Neither here nor there, 02/2020

The projection of replicated light from another space and time, into the current space and time, has the intention, albeit merely conceptual, to create a space which is neither here nor there but perhaps somewhere in between.

I prefer to use immediate environments by harvesting light data deriving from the space just passed, upstairs, downstairs, or simply from the same space but just a few minutes ago. There is something about immediacy that calls my attention over remoteness. Perhaps it is the greater surprise factor when faced with the fact that you were not totally aware of exactly where you have just been or what you were doing. Or perhaps it is just the familiarity of the immediate environment that lends itself so well to be uncannily upended.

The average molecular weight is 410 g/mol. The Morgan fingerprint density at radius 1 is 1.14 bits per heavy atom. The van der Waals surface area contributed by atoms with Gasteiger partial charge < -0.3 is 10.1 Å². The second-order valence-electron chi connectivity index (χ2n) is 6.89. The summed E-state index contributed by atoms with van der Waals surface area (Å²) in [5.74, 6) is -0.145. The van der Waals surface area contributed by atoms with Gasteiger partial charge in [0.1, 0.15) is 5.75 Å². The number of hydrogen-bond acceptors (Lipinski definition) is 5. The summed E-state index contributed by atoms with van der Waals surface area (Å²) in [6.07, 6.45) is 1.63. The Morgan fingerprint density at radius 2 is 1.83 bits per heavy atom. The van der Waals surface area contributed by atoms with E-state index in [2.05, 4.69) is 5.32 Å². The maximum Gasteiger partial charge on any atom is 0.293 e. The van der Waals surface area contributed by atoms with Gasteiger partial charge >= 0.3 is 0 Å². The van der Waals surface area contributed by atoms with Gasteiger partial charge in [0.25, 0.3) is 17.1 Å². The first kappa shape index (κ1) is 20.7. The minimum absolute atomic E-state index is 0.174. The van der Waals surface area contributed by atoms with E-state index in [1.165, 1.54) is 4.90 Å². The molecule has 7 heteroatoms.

I used to walk out on Glaswegian mornings and see them gradually get lighter as winter turned to spring. On this particular morning, as I walked out as usual, it was completely dark. As explanations for this disruption in the natural order rushed through my mind (eclipse, alarm malfunction, etc.), my immediate question was “Where am I?”. For this disruption in order, in cause and effect, suggested that this was not the place I had walked out into the previous morning.
The following question, and the most relevant one for me, was “Who am I?”. For if I was not in the place and time I thought I was, was I still the person I thought I was? A most exhilarating and liberating experience until it dawned on me that the clocks had been set back that night.

By conceptually liberating a stage from its space and time descriptors my intention is to highlight its relativity. A relativity which is not merely physical but phenomenological. A disjointedness which we inhabit but do not tend to recognise as such, either objectively or subjectively.